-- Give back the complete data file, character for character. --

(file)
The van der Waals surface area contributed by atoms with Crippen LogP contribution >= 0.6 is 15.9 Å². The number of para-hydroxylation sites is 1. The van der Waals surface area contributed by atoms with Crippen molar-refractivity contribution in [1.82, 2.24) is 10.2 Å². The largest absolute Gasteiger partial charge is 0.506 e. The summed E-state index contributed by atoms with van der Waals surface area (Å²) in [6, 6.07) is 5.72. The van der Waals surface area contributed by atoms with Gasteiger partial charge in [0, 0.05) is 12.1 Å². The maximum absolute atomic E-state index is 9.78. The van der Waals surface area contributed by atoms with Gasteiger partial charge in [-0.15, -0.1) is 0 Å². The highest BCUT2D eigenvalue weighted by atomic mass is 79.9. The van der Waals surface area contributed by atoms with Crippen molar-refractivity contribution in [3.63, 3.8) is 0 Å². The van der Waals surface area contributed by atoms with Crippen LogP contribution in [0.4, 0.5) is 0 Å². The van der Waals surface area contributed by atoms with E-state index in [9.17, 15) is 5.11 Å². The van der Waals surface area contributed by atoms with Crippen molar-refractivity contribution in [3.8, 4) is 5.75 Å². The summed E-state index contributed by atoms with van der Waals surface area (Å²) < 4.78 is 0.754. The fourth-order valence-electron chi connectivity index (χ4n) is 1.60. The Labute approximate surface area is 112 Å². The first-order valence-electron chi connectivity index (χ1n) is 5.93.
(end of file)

The van der Waals surface area contributed by atoms with Crippen LogP contribution >= 0.6 is 15.9 Å². The number of para-hydroxylation sites is 1. The van der Waals surface area contributed by atoms with Crippen molar-refractivity contribution in [1.82, 2.24) is 10.2 Å². The largest absolute Gasteiger partial charge is 0.506 e. The summed E-state index contributed by atoms with van der Waals surface area (Å²) in [6, 6.07) is 5.72. The van der Waals surface area contributed by atoms with Gasteiger partial charge in [0, 0.05) is 12.1 Å². The maximum absolute atomic E-state index is 9.78. The van der Waals surface area contributed by atoms with Gasteiger partial charge in [-0.15, -0.1) is 0 Å². The highest BCUT2D eigenvalue weighted by atomic mass is 79.9. The van der Waals surface area contributed by atoms with Crippen molar-refractivity contribution in [3.63, 3.8) is 0 Å². The van der Waals surface area contributed by atoms with Crippen LogP contribution in [0.4, 0.5) is 0 Å². The van der Waals surface area contributed by atoms with E-state index in [9.17, 15) is 5.11 Å². The van der Waals surface area contributed by atoms with Crippen molar-refractivity contribution in [3.8, 4) is 5.75 Å². The summed E-state index contributed by atoms with van der Waals surface area (Å²) < 4.78 is 0.754. The fourth-order valence-electron chi connectivity index (χ4n) is 1.60. The Labute approximate surface area is 112 Å². The first-order valence-electron chi connectivity index (χ1n) is 5.93.